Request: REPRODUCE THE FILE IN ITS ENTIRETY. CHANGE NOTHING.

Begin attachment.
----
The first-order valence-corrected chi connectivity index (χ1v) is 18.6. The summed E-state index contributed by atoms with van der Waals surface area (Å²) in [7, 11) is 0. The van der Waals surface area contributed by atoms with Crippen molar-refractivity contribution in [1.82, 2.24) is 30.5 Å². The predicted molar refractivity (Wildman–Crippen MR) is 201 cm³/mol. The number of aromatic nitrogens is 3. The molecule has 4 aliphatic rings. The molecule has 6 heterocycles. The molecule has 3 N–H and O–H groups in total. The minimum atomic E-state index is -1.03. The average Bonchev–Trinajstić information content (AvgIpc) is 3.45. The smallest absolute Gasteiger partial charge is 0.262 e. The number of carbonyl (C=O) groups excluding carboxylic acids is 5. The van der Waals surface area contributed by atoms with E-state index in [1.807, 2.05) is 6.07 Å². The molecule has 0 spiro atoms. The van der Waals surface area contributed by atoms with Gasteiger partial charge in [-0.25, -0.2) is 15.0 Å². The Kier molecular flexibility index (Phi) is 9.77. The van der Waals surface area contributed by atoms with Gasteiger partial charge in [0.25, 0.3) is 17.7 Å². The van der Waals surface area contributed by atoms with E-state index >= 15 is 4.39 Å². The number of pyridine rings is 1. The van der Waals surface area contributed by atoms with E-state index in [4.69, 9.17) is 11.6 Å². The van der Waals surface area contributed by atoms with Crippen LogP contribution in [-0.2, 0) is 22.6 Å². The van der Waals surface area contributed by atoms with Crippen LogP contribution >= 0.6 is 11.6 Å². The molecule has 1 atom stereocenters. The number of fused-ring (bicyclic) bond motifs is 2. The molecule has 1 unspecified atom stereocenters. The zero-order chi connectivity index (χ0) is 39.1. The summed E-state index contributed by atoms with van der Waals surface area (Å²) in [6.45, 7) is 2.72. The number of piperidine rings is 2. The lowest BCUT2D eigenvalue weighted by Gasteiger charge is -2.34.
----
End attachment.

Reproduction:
The first-order valence-corrected chi connectivity index (χ1v) is 18.6. The summed E-state index contributed by atoms with van der Waals surface area (Å²) in [7, 11) is 0. The van der Waals surface area contributed by atoms with Crippen molar-refractivity contribution in [1.82, 2.24) is 30.5 Å². The predicted molar refractivity (Wildman–Crippen MR) is 201 cm³/mol. The number of aromatic nitrogens is 3. The molecule has 4 aliphatic rings. The molecule has 6 heterocycles. The molecule has 3 N–H and O–H groups in total. The minimum atomic E-state index is -1.03. The average Bonchev–Trinajstić information content (AvgIpc) is 3.45. The smallest absolute Gasteiger partial charge is 0.262 e. The number of carbonyl (C=O) groups excluding carboxylic acids is 5. The van der Waals surface area contributed by atoms with E-state index in [1.807, 2.05) is 6.07 Å². The molecule has 0 spiro atoms. The van der Waals surface area contributed by atoms with Gasteiger partial charge in [-0.25, -0.2) is 15.0 Å². The Kier molecular flexibility index (Phi) is 9.77. The van der Waals surface area contributed by atoms with Gasteiger partial charge in [0.25, 0.3) is 17.7 Å². The van der Waals surface area contributed by atoms with E-state index >= 15 is 4.39 Å². The number of pyridine rings is 1. The van der Waals surface area contributed by atoms with E-state index in [4.69, 9.17) is 11.6 Å². The van der Waals surface area contributed by atoms with Crippen LogP contribution in [-0.2, 0) is 22.6 Å². The van der Waals surface area contributed by atoms with Crippen LogP contribution >= 0.6 is 11.6 Å². The molecule has 1 atom stereocenters. The number of fused-ring (bicyclic) bond motifs is 2. The molecule has 1 unspecified atom stereocenters. The zero-order chi connectivity index (χ0) is 39.1. The summed E-state index contributed by atoms with van der Waals surface area (Å²) in [6.45, 7) is 2.72. The number of piperidine rings is 2. The lowest BCUT2D eigenvalue weighted by Gasteiger charge is -2.34.